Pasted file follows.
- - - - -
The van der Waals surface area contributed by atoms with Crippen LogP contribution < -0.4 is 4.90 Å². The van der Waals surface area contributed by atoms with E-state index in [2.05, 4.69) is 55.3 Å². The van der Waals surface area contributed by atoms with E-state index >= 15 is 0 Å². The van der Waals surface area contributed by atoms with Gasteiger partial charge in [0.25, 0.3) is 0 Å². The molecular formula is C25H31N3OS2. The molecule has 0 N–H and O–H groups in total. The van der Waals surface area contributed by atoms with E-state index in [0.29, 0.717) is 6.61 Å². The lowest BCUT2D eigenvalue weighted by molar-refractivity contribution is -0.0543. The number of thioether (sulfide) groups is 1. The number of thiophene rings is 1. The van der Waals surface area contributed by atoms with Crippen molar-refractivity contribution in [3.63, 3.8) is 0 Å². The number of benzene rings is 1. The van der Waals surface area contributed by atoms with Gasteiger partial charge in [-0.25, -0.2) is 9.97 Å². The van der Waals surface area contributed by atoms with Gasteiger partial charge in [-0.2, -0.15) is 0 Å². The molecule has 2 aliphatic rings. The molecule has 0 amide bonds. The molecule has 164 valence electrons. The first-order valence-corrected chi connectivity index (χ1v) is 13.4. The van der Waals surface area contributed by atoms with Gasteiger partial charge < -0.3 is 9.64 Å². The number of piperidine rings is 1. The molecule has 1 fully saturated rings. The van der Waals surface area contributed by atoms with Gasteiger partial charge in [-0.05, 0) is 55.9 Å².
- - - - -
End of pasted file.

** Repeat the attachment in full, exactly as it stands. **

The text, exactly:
The van der Waals surface area contributed by atoms with Crippen LogP contribution < -0.4 is 4.90 Å². The van der Waals surface area contributed by atoms with E-state index in [2.05, 4.69) is 55.3 Å². The van der Waals surface area contributed by atoms with E-state index >= 15 is 0 Å². The van der Waals surface area contributed by atoms with Gasteiger partial charge in [0.25, 0.3) is 0 Å². The molecular formula is C25H31N3OS2. The molecule has 0 N–H and O–H groups in total. The van der Waals surface area contributed by atoms with E-state index in [0.29, 0.717) is 6.61 Å². The lowest BCUT2D eigenvalue weighted by molar-refractivity contribution is -0.0543. The number of thioether (sulfide) groups is 1. The number of thiophene rings is 1. The van der Waals surface area contributed by atoms with Crippen molar-refractivity contribution in [3.63, 3.8) is 0 Å². The number of benzene rings is 1. The van der Waals surface area contributed by atoms with Gasteiger partial charge in [-0.25, -0.2) is 9.97 Å². The van der Waals surface area contributed by atoms with Gasteiger partial charge in [-0.2, -0.15) is 0 Å². The molecule has 2 aliphatic rings. The molecule has 0 amide bonds. The molecule has 164 valence electrons. The first-order valence-corrected chi connectivity index (χ1v) is 13.4. The van der Waals surface area contributed by atoms with Gasteiger partial charge < -0.3 is 9.64 Å². The number of piperidine rings is 1. The molecule has 1 fully saturated rings. The van der Waals surface area contributed by atoms with Gasteiger partial charge in [-0.05, 0) is 55.9 Å².